“It’s one of the consequences of being in a coworking space. If you want total silence, then rent a private space. This isn’t the space for working in isolation,” she said.

Opening a Coworking Space? Start inexpensive and offer help.

When offering advice for other coworking start-ups, Camargo-Kilpatrick said keeping set-up costs to a minimum is important.

“Some places look incredibly luxurious, their start-up costs are incredibly high. Fancy coworking spaces will take at least three years to recoup their money. It’s a big mistake if you hike up your start-up costs by having expensive chairs and sofas. All our furniture was built from recycled objects… There’s no cappuccino machine. If you want a coffee, you’re going to have to boil the water.”

At the same time, it’s important to provide more than just workspace: “It’s not just about giving someone WiFi and a place to sit. It’s giving them a space where they can come and feel really positive about what they are doing. When you start a business it can be very isolating and you feel lots of doubts. At least here that gets taken away.”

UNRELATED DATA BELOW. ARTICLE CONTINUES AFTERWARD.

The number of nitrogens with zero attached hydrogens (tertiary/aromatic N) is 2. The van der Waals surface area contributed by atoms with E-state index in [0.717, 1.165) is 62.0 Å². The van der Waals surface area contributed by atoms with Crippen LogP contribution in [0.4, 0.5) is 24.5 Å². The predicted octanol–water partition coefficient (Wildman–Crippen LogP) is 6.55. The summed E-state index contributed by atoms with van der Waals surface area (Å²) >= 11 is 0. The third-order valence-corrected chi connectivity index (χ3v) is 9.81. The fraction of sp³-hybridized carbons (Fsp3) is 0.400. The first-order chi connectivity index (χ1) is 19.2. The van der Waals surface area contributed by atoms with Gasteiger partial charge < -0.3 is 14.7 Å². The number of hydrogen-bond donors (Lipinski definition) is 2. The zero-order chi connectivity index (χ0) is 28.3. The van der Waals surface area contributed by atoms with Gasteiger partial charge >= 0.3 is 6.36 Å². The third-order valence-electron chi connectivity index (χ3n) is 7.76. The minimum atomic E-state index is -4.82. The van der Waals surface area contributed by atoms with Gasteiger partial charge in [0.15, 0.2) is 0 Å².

Oversizing a coworking space can also be a problem as it actually discourages interaction: “Entering a big space is an intimidating process. It’s easy for people to be isolated in their own world. It’s almost the same situation as working alone. You don’t even have to say hi to anybody. Here, even the shy ones have to at least rumble and say something.”

She also suggests building strong networks with professional organizations and within the local community before opening the doors. For example, The Cube offered itself as a venue for the London Design Festival, an annual program of design-related events. This helped them connect with their exact target audience – creative freelancers – and as a result, they signed up seven members in their opening week.

Atlantic brigde for expansions

So far The Cube is attracting a healthy stream of coworkers, and its rooms are also used by other businesses and community groups for meetings and events.

Camargo-Kilpatrick now has plans to open another Cube in New York to make it easier for people to expand their operations across the Atlantic.